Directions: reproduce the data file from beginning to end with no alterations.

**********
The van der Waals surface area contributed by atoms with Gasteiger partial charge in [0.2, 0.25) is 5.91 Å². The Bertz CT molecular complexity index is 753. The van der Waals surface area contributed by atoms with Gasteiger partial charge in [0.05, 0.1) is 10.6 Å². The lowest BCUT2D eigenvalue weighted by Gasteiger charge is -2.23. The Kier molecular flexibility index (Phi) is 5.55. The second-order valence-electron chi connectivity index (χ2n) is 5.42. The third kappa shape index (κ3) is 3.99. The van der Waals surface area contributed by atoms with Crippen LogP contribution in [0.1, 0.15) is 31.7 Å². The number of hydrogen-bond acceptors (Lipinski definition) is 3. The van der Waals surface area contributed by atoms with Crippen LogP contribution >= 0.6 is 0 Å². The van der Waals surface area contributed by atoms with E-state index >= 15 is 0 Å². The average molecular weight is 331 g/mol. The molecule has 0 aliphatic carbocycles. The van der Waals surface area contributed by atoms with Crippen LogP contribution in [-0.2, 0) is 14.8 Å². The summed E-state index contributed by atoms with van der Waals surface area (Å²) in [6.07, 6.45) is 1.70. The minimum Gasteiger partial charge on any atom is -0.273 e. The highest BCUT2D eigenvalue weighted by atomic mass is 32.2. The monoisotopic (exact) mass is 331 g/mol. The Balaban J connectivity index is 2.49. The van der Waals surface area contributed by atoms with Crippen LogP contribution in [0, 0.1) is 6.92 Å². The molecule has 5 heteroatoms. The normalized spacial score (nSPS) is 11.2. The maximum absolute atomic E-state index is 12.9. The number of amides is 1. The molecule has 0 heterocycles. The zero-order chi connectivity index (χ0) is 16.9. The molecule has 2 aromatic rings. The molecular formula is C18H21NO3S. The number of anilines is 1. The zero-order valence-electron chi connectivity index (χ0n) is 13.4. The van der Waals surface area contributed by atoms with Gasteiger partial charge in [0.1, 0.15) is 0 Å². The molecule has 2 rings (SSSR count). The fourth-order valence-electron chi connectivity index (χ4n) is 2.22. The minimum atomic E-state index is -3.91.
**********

The van der Waals surface area contributed by atoms with Gasteiger partial charge in [0.2, 0.25) is 5.91 Å². The Bertz CT molecular complexity index is 753. The van der Waals surface area contributed by atoms with Gasteiger partial charge in [0.05, 0.1) is 10.6 Å². The lowest BCUT2D eigenvalue weighted by Gasteiger charge is -2.23. The Kier molecular flexibility index (Phi) is 5.55. The second-order valence-electron chi connectivity index (χ2n) is 5.42. The third kappa shape index (κ3) is 3.99. The van der Waals surface area contributed by atoms with Crippen LogP contribution in [0.1, 0.15) is 31.7 Å². The number of hydrogen-bond acceptors (Lipinski definition) is 3. The van der Waals surface area contributed by atoms with Crippen LogP contribution >= 0.6 is 0 Å². The van der Waals surface area contributed by atoms with E-state index >= 15 is 0 Å². The average molecular weight is 331 g/mol. The molecule has 0 aliphatic carbocycles. The van der Waals surface area contributed by atoms with Crippen LogP contribution in [-0.2, 0) is 14.8 Å². The summed E-state index contributed by atoms with van der Waals surface area (Å²) in [6.07, 6.45) is 1.70. The minimum Gasteiger partial charge on any atom is -0.273 e. The highest BCUT2D eigenvalue weighted by atomic mass is 32.2. The monoisotopic (exact) mass is 331 g/mol. The Balaban J connectivity index is 2.49. The van der Waals surface area contributed by atoms with Crippen LogP contribution in [0, 0.1) is 6.92 Å². The molecule has 5 heteroatoms. The normalized spacial score (nSPS) is 11.2. The maximum absolute atomic E-state index is 12.9. The number of amides is 1. The molecule has 0 heterocycles. The zero-order chi connectivity index (χ0) is 16.9. The molecule has 2 aromatic rings. The molecular formula is C18H21NO3S. The number of anilines is 1. The zero-order valence-electron chi connectivity index (χ0n) is 13.4. The van der Waals surface area contributed by atoms with Gasteiger partial charge in [0.1, 0.15) is 0 Å². The molecule has 2 rings (SSSR count). The fourth-order valence-electron chi connectivity index (χ4n) is 2.22. The minimum atomic E-state index is -3.91.